Case studies from eight countries show how civic activism across the world is evolving and reveal crosscutting themes relevant to the future of civil society support.
Cybertechnologies are rapidly changing the international landscape, but weak international governance of cyberspace stands in stark contrast to the accelerating pace of challenges.
After seeing its reach increase for decades, international support for democracy and human rights now faces a serious challenge.
Turkey is a particularly critical key actor for building a Euro-Atlantic Security Community, with a growing influence within the Euro-Atlantic region.
Enhanced energy security is particularly important for a more cohesive security collaboration among the states of the Euro-Atlantic region.
Today, unprecedented challenges from without and within threaten to reverse the progress toward the safe, secure, undivided Euro-Atlantic world hoped for in the wake of the Cold War. To overcome that future, a twenty-first-century problem demands a twenty-first-century solution.
No issue in the area of European military security is more important or more vexed than that of nonstrategic nuclear weapons.
One of the fundamental impediments to molding the Euro-Atlantic nations into a more unified and workable security community is the lingering distrust that poisons too many of the region’s key relationships.
No issue is more urgent or central to achieving progress toward the goal of creating an inclusive Euro-Atlantic Security Community than making European missile defense a joint project of the United States, the North Atlantic Treaty Organization, and Russia.
The obvious and often painful mismatch between aspiration and reality in European foreign policy has plagued discourse on European integration during the last decade.
The overall record of Obama's democracy policy is mixed, combining valuable revitalization with continued troubling shortcomings.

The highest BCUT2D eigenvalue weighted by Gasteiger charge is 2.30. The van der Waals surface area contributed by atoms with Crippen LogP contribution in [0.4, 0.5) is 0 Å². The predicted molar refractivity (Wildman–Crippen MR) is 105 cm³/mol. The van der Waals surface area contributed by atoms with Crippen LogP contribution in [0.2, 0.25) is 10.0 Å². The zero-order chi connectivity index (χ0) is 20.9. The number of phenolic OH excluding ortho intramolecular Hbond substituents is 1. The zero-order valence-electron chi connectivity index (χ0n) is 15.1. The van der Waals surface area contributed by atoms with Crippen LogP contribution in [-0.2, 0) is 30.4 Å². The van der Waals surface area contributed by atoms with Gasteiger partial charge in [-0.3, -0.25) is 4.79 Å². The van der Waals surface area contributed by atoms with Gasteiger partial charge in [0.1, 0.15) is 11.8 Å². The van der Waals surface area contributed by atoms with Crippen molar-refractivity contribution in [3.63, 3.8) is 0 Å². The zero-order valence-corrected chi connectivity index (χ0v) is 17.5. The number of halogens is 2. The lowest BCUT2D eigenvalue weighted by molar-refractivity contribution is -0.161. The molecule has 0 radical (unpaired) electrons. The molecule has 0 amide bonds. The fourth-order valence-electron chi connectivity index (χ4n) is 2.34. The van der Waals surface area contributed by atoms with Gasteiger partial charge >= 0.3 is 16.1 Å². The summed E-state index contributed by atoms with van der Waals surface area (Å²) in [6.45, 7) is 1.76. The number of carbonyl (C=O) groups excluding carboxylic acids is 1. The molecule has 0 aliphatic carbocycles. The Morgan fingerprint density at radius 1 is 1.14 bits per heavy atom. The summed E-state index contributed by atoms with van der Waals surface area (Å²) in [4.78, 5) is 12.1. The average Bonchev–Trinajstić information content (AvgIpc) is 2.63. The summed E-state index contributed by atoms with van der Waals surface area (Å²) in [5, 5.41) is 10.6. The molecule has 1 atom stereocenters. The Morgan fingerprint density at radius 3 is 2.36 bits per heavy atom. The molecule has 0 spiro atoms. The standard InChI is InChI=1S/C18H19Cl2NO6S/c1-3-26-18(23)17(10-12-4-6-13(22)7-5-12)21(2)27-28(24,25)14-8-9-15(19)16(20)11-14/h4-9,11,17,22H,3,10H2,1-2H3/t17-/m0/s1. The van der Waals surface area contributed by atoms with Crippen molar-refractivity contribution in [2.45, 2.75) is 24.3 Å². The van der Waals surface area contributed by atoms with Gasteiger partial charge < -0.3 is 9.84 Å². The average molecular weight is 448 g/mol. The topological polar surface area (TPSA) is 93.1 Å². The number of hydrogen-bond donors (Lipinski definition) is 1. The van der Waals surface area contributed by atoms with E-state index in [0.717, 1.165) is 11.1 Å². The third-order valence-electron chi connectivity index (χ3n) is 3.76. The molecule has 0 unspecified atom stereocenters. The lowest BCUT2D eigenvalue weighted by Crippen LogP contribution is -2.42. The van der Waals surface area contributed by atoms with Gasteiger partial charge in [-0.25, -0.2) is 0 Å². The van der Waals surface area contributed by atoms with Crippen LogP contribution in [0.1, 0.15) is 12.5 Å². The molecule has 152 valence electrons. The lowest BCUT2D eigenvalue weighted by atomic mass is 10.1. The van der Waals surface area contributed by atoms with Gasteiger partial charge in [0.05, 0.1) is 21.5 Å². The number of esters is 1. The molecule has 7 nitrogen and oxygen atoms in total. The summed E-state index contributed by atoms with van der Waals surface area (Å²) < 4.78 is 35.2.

Without intellectual efforts it is impossible to find a viable solution to the dire post-August 2008 reality, which put both Georgia and Russia in an extremely difficult situation.
The Nuclear Suppliers Group faces a host of challenges ranging from questions about its credibility and future membership to its relationship to the Nuclear Non-Proliferation Treaty and other multilateral arrangements.
As Georgia enters a period of transition, with upcoming parliamentary and presidential elections, the current government has made good progress in building a functioning state that delivers services to citizens, but Georgia’s economic picture is increasingly uncertain.
As U.S. policy seeks to create the conditions that would allow for deep reductions in nuclear arsenals, the United States and Russia can undertake a practical approach to their stockpiles to 500 nuclear warheads each and those of other nuclear-armed states to no more than about half that number.
India’s new medium multi-role combat aircraft will play an essential role in India’s transformation from a regional power to a global giant and the company awarded the contract to build the fighter will gain an important toehold in a lucrative market.
The United States should pursue a political, rather than military, solution to the conflict in Afghanistan that includes a cease-fire and negotiations with the insurgents.
Although the U.S.-Russia Bilateral Presidential Commission, which aims to enhance cooperation between the two countries on a broad range of shared interests, appears promising so far, the two sides must work together closely to ensure it continues to produce results.
Although Iran and Russia have substantial economic and military ties, Moscow is increasingly wary of Tehran’s growing nuclear ambitions, which have the potential to threaten Russia.
Consumption of natural gas is growing rapidly and now accounts for nearly one-quarter of the world’s energy supply. While natural gas is relatively clean compared to crude oil and coal, its ability to assume a greater role in meeting the world’s growing energy demands will depend largely on price.